I recently represented Manomet and the Downeast Fisheries Partnership at an international fisheries meeting in Thailand. It was an unparalleled opportunity to share our experience developing sustainable fisheries here in the Gulf of Maine and to learn from fishermen, scientists, policymakers, and managers from all over the world.
The focus of the meeting was on small-scale fisheries, characterized by smaller vessels working closer to shore. Much of the fishing activity in the Gulf of Maine falls in this category. Globally, small-scale fisheries generate about 50% of the catch from wild fisheries and support 90% of fisheries-based employment. In the developing world, small-scale fisheries are the main source of animal protein for millions of people. In the Gulf of Maine, they are an iconic component of our cultural heritage and an important driver of the coastal economy.
Participation in the conference allowed me to note the commonalities of our fisheries with those from around the world—as well as the differences.
Small-scale fisheries are almost universally important culturally and economically but are often unprotected from habitat loss, pollution, and other effects of coastal development. In regions where management has created a market for fishing permits and quotas (such as in the Gulf of Maine groundfishery), small-scale fishermen are losing access to their fisheries, outcompeted by an industrial fleet. Along with large-scale fisheries, they struggle to sustain harvests under pressure from growing demand for seafood.
Presentations by fishermen from South Africa, Indonesia, India, Alaska, and elsewhere echoed sentiments I hear in the voices of New England’s small-scale fishermen. They take great pride in their work and their contributions to their communities. They consider fishing a way of life, as much as a source of their livelihood, and are committed to ensuring a future in fishing for their children and grandchildren.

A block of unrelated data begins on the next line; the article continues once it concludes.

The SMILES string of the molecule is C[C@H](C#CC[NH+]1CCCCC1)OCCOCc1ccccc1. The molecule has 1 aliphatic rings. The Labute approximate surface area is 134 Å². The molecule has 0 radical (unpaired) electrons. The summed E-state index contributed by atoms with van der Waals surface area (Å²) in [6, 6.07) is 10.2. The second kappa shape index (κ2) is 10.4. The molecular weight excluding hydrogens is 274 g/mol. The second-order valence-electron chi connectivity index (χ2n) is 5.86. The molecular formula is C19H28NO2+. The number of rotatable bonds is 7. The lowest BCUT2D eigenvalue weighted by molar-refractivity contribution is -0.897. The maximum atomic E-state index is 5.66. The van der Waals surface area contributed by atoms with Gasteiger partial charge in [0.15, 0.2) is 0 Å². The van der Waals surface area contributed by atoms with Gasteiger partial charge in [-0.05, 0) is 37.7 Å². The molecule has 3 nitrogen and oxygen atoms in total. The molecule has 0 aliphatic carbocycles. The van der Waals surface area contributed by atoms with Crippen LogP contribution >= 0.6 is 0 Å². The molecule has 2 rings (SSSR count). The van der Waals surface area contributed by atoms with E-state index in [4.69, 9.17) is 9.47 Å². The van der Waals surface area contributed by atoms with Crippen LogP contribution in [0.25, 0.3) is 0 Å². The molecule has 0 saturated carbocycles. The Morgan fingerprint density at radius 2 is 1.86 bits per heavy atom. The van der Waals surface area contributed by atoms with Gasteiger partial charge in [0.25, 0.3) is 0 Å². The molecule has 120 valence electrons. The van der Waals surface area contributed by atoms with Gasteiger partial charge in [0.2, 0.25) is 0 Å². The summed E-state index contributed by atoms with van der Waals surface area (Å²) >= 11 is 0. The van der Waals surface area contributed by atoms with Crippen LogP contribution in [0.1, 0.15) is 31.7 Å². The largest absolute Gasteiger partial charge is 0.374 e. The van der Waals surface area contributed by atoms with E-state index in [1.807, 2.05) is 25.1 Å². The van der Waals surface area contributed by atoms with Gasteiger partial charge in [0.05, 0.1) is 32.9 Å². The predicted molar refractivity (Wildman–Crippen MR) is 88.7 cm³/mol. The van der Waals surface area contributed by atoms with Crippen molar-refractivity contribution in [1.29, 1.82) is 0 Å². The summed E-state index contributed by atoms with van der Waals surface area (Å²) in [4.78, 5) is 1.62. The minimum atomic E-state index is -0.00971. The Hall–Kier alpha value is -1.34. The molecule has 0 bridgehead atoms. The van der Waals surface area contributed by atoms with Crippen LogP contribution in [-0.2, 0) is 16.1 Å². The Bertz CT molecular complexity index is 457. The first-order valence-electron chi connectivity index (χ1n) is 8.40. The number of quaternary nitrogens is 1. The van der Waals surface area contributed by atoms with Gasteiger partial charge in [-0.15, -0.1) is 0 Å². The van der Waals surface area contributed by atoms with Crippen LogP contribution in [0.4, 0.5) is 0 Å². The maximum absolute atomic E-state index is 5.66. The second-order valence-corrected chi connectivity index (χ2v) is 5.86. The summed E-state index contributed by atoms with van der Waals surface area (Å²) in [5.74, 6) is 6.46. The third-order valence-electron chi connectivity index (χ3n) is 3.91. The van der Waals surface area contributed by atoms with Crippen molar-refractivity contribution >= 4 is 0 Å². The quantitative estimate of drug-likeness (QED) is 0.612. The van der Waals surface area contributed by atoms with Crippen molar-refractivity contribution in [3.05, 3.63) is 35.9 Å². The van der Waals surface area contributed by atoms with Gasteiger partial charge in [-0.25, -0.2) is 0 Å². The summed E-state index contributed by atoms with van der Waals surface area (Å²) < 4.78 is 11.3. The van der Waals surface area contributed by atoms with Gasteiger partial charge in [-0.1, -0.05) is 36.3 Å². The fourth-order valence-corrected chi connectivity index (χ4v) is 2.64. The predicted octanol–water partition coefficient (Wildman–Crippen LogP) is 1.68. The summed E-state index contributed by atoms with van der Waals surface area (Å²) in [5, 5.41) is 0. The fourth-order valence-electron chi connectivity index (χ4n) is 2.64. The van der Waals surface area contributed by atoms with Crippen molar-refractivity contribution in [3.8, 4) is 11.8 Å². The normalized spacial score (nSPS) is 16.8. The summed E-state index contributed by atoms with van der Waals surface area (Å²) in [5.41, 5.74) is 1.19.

In other ways, our fisheries differ greatly. With some exceptions, our fisheries generate high value commodities, some shipped live to markets around the world, rather than a low-cost source of animal protein for large populations. Corruption and other illegal activity is an issue in global fisheries; despite the notable recent exception of Carlos Rafael, New England’s notorious “codfather”, it is much less common in our fisheries.
It is a truism that fisheries management is about managing people, not fish. Often this is addressed with a “command and control” approach: rules are developed by government scientists and managers and imposed on the fishing industry. Listening to presentations about fisheries in the Philippines, Europe, and South Africa, I came to appreciate how we do things here, where authority is vested, not just in the federal government, as is the case in many countries, but also in states and municipalities. From municipal shellfish management programs to the New England Fishery Management Council, we have the opportunity to apply national fisheries standards in the context of the Gulf of Maine’s unique ecological properties. Where fishermen participate in decision making, they apply their knowledge and creativity in the development of sustainable fishing practices.
Returning to my work with Manomet’s Fisheries Division and the Downeast Fisheries Partnership, I have a new appreciation for the role and importance of New England’s fisheries in a globally significant industry.